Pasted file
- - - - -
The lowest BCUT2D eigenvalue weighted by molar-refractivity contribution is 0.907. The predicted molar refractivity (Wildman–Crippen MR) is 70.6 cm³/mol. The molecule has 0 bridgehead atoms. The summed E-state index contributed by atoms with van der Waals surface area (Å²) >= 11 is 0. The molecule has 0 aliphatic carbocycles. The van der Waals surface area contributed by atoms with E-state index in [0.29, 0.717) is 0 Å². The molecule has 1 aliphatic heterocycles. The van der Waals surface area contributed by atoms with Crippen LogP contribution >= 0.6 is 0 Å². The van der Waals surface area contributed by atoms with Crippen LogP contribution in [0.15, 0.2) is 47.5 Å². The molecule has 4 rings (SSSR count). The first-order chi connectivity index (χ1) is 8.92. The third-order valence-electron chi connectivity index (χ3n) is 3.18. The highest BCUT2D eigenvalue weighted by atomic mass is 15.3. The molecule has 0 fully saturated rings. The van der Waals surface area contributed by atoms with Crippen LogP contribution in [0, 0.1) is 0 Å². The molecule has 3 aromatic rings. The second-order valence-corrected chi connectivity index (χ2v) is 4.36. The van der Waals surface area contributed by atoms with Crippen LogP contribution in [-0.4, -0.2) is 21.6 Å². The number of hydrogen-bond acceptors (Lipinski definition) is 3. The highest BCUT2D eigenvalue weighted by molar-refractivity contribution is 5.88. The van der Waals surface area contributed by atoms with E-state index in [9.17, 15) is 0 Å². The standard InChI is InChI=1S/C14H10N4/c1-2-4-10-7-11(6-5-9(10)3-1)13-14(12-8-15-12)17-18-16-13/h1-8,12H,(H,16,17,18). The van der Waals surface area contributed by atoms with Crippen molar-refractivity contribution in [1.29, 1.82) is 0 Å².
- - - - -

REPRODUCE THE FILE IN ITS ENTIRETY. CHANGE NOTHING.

The lowest BCUT2D eigenvalue weighted by molar-refractivity contribution is 0.907. The predicted molar refractivity (Wildman–Crippen MR) is 70.6 cm³/mol. The molecule has 0 bridgehead atoms. The summed E-state index contributed by atoms with van der Waals surface area (Å²) >= 11 is 0. The molecule has 0 aliphatic carbocycles. The van der Waals surface area contributed by atoms with E-state index in [0.29, 0.717) is 0 Å². The molecule has 1 aliphatic heterocycles. The van der Waals surface area contributed by atoms with Crippen LogP contribution >= 0.6 is 0 Å². The van der Waals surface area contributed by atoms with Crippen LogP contribution in [0.15, 0.2) is 47.5 Å². The molecule has 4 rings (SSSR count). The first-order chi connectivity index (χ1) is 8.92. The third-order valence-electron chi connectivity index (χ3n) is 3.18. The highest BCUT2D eigenvalue weighted by atomic mass is 15.3. The molecule has 0 fully saturated rings. The van der Waals surface area contributed by atoms with Crippen LogP contribution in [0, 0.1) is 0 Å². The molecule has 3 aromatic rings. The second-order valence-corrected chi connectivity index (χ2v) is 4.36. The van der Waals surface area contributed by atoms with Crippen LogP contribution in [-0.4, -0.2) is 21.6 Å². The number of hydrogen-bond acceptors (Lipinski definition) is 3. The highest BCUT2D eigenvalue weighted by molar-refractivity contribution is 5.88. The van der Waals surface area contributed by atoms with E-state index in [9.17, 15) is 0 Å². The standard InChI is InChI=1S/C14H10N4/c1-2-4-10-7-11(6-5-9(10)3-1)13-14(12-8-15-12)17-18-16-13/h1-8,12H,(H,16,17,18). The van der Waals surface area contributed by atoms with Crippen molar-refractivity contribution in [1.29, 1.82) is 0 Å².